Wed 2nd April 08, busy day as ever

Blimey, another fun filled, action packed day today. Some stress, some "relaxation"
Kicking the day off with a bout of physio with Russell, battling the on going issues with my back, my back now cracks like someone walking on Rice Krispies.
The after effect however, more than desirable, and a few accupuncture needles later, and I was skipping back home. Relaxation done with, it was time for round 2…
 
Guy’s Hospital with mum. This time the Chemo Day Unit on the 10th Floor. After being delayed 15 mins by a fire alert shutting all the lifts down, we finally reached the floor.
Having spent a lot of time in the hospital recently in various departments for both myself and mum, I can only use one word to describe my reaction to walking in to Chemo Day Unit,…. GOBSMACKED! Reality hit home for a second, and suddenly I was the only person on the wrong side of the counter unaffected by cancer. Surrounded by people of all ages, from all walks of life, all struck down at this time by the big "C" Cancer!
You read the stats, you see the programs on TV, but nothing quite prepares you to share a room with a whole load of people with one terrible thing in common. Cancer.
To think this was one point in time, on one day of a long week for this department. One of many departments like it in the country, suddenly it all makes sense.
 
So the reason for the visit today was to collect the drugs my mum will be taking for the next two weeks. Capecitabine, on a dosage of 2150mg’s twice a day. Nope, no typo, 2150mg’s twice a day. The plan, to shrink the lumps to a more comfortable size, and make life a little more manageable.
The condition, described in a letter received today is as follows. Bilateral apocrine carcinomas of the breasts, and palpable nodes within the left axilla. Tumours are both apocrine in nature and on the right is a hormone receptor negative, and the left a hormone receptor positive. Mum now calls herself a battery, having positive and negative "terminals" on her chest. So still taking it all quite well. Some might call that a bit of a sick sense of humour.
 
So as we waited for the nurse to get the drugs and talk to us, we shared the moment with the others in the room. Most I must say were quite quiet and seemingly down. Others chatted amongst themselves. One lady managed to cease my attention for almost the entire duration. Talking with a couple of women next to uss She spent the best part of an hour telling them, and anyone with in earshot (most of the local area south of London Bridge) how painful and pointless the treatment is, and how ill it made her and her "mate". Having very little to share with regards actual experience, she simply spent her time telling them how slow and poor the treatment was in Guy’s, and any horror stories she may have experienced or made up.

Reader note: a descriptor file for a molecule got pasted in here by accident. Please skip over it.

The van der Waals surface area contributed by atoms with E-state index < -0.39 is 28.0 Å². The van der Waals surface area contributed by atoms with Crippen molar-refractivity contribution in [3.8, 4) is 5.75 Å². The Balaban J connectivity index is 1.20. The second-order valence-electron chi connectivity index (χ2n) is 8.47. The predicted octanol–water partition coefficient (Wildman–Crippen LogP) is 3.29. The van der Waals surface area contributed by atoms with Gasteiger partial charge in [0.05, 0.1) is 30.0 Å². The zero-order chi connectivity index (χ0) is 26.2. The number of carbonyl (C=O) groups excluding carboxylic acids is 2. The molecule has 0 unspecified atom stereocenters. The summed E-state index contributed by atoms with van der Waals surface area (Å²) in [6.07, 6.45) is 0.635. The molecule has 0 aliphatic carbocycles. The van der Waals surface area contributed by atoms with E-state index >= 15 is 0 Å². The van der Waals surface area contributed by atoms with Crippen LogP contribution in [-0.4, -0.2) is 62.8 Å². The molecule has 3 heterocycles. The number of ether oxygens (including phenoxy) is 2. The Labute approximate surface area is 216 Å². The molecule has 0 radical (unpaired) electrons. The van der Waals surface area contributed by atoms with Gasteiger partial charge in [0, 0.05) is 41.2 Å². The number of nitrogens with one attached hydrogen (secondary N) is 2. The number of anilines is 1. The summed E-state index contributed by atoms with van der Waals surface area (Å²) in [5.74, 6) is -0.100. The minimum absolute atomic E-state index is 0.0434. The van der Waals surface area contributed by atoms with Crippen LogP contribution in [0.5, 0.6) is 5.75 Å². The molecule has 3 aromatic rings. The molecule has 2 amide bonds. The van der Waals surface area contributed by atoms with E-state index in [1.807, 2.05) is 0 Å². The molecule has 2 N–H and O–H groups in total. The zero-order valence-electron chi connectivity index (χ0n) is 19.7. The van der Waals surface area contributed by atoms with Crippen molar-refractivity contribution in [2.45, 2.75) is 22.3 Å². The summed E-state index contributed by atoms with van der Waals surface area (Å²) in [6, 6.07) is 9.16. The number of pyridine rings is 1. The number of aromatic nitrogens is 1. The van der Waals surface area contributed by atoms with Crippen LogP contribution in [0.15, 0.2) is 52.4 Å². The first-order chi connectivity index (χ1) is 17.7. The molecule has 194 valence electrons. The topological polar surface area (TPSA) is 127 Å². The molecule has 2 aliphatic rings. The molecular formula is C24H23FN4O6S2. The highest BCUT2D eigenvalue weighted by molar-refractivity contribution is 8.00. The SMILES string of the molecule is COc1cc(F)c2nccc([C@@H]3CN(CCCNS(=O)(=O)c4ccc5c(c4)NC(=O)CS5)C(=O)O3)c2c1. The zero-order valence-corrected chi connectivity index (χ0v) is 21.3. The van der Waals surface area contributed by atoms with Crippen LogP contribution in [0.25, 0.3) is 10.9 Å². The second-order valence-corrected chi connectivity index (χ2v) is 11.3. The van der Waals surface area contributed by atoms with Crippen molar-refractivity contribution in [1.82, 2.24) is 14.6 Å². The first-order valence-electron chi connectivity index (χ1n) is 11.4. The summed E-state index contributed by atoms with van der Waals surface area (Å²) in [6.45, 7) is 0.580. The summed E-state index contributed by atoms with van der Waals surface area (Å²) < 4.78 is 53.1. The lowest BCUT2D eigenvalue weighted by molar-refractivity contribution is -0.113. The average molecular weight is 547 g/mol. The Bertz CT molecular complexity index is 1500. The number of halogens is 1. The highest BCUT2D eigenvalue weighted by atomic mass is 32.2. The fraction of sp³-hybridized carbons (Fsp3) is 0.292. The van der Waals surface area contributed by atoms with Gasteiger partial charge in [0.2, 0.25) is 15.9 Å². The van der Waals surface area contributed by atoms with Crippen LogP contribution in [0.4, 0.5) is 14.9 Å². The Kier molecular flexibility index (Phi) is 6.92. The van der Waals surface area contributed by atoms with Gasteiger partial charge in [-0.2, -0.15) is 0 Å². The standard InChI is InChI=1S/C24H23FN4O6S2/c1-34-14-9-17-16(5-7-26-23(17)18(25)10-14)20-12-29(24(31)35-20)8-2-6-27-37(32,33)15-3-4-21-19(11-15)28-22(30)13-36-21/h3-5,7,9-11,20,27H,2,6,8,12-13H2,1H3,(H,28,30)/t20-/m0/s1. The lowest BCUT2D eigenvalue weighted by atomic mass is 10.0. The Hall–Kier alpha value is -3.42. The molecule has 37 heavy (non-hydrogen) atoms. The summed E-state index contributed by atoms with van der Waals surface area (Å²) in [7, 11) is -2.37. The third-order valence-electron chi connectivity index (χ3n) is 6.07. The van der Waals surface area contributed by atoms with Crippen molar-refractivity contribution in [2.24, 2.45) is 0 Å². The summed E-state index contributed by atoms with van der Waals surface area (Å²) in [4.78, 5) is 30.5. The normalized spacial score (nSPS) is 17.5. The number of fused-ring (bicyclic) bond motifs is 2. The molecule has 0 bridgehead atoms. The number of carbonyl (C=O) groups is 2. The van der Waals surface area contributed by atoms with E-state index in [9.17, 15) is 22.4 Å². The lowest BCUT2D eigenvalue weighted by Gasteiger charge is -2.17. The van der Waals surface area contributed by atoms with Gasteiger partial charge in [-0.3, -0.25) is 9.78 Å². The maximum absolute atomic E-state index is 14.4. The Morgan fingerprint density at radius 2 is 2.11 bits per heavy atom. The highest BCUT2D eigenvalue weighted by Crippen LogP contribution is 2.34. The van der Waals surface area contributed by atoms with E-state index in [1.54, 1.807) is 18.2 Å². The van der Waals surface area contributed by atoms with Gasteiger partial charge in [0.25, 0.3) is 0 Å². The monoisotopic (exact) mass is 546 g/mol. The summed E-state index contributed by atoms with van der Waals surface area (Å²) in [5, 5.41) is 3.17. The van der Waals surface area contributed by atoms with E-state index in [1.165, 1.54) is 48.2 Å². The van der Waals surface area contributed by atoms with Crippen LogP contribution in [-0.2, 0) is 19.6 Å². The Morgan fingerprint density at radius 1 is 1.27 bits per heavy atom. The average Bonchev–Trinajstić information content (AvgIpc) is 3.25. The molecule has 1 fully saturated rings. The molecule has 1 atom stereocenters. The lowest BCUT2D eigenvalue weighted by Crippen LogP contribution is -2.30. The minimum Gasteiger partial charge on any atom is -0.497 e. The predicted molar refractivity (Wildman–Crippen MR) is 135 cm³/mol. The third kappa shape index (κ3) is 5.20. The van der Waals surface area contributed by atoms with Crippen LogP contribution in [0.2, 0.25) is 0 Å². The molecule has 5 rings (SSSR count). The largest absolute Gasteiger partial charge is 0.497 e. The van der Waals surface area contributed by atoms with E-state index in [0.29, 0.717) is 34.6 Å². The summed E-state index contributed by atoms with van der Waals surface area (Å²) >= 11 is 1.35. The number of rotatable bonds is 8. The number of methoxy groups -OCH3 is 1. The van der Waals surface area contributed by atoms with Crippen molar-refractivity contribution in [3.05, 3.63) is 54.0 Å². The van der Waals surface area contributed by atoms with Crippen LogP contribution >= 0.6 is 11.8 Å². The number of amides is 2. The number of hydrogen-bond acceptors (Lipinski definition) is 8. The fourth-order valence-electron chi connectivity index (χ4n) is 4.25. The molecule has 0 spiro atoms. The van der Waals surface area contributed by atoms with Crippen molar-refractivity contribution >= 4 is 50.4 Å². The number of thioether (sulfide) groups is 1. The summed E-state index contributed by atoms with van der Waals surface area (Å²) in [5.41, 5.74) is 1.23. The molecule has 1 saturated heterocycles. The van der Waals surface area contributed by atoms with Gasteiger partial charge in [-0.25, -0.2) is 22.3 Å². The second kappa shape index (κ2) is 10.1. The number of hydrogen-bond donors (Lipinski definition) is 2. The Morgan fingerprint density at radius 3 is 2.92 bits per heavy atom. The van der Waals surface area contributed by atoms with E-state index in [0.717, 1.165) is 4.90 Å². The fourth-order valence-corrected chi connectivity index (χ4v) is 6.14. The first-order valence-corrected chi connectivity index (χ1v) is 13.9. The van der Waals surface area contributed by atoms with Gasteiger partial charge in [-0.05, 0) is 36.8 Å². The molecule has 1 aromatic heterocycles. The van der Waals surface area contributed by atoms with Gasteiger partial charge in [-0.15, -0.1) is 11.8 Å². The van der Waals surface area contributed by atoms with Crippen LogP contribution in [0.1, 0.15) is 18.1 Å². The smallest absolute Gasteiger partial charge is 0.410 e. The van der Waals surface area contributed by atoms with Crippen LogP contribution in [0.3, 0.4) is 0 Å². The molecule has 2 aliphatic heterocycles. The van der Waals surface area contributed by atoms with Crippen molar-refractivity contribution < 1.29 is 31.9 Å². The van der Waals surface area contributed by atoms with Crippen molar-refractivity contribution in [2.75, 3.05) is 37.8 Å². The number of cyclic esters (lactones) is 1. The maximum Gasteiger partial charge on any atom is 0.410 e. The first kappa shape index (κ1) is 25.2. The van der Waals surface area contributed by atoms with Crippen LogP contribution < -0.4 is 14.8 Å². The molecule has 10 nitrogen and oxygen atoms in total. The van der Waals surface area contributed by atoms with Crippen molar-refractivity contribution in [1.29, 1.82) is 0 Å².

While its good to have the truth, having someone rattle on like this for an hour is enough to make new starters to the treatment think twice, and maybe leave.
Thankfully, just as I reached the point of ejecting her via the 10th floor window, she was called for treatment. Leaving the 2 women relieved, and to discuss all the shocking information they had just heard.
 
Finally the nurse came over with the 2 bags of drugs. In it were the actual chemo drugs, along with a collection of others for various side effects caused by the chemo. I must say its good to have it all together, rather than experiencing the side effects and having to go for another visit to address them.
 
On the way home, time to talk, and eat of course, this time selecting the Cornish Pasty outlet in London Bridge station. Mum did suggest we write a guide to dining at LB station, seeing the amount of time we will be spending there now. Got to love her enthusiasm.
 
Next visit is 2 weeks from today to see how the treatment is going. At this point she will be on a 1 week break from the pills, to be checked over and have tests done.
Currently the lumps are 6cm x 6cm with the centre of the mass appearing to be about to ulcerate through the skin. Also a 2.5cm x 3cm mass in the left upper outer quadrant of the left breast with overlying skin puckering. Obviously any improvement on those would be good. The ulcerating of the right side is the stage they have advised of that the pain really starts to need managing, and the discomfort level rises.
 
3 weeks from today she will start the second round of treatment, of course IF the first has had any impact.
 
So there you go, thats how the land lays right now with mum.
 
Other news…
 
Im finally in a position to return to LighterLife for management of my weight. On weighing today they are delighted at my management. However I have opted for some foodpacks to help me maintain weight during this time consuming point in my life. Makes this far less stressful for me. One less thing to worry about.
 
The other bit is now to see how the treatment goes. With the plan to go to Wales next Wednesday to see my aunt, mum’s sister, and to talk about the above. (not my weight loss) Fingers crossed the side effects of the treatment will be minimal, and the trip can go ahead. She has given me grief about this over the last few days. With me daring to speak to my aunt without telling my mum lol. Its the only way I can arrange it, honest.
 
So, ladies and gentlemen. Fingers crossed that the side effects are minimal please, then thats another little thing ticked off on the "to do" list 🙂
 
Thanks for reading 🙂
 
 
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One Response to Wed 2nd April 08, busy day as ever

  1. Unknown says:

    I was just reading your page & i hope all is well with your mum. I know how hard it can be i lost my dad last year to the big c. Well if you want to chat give me a shout.

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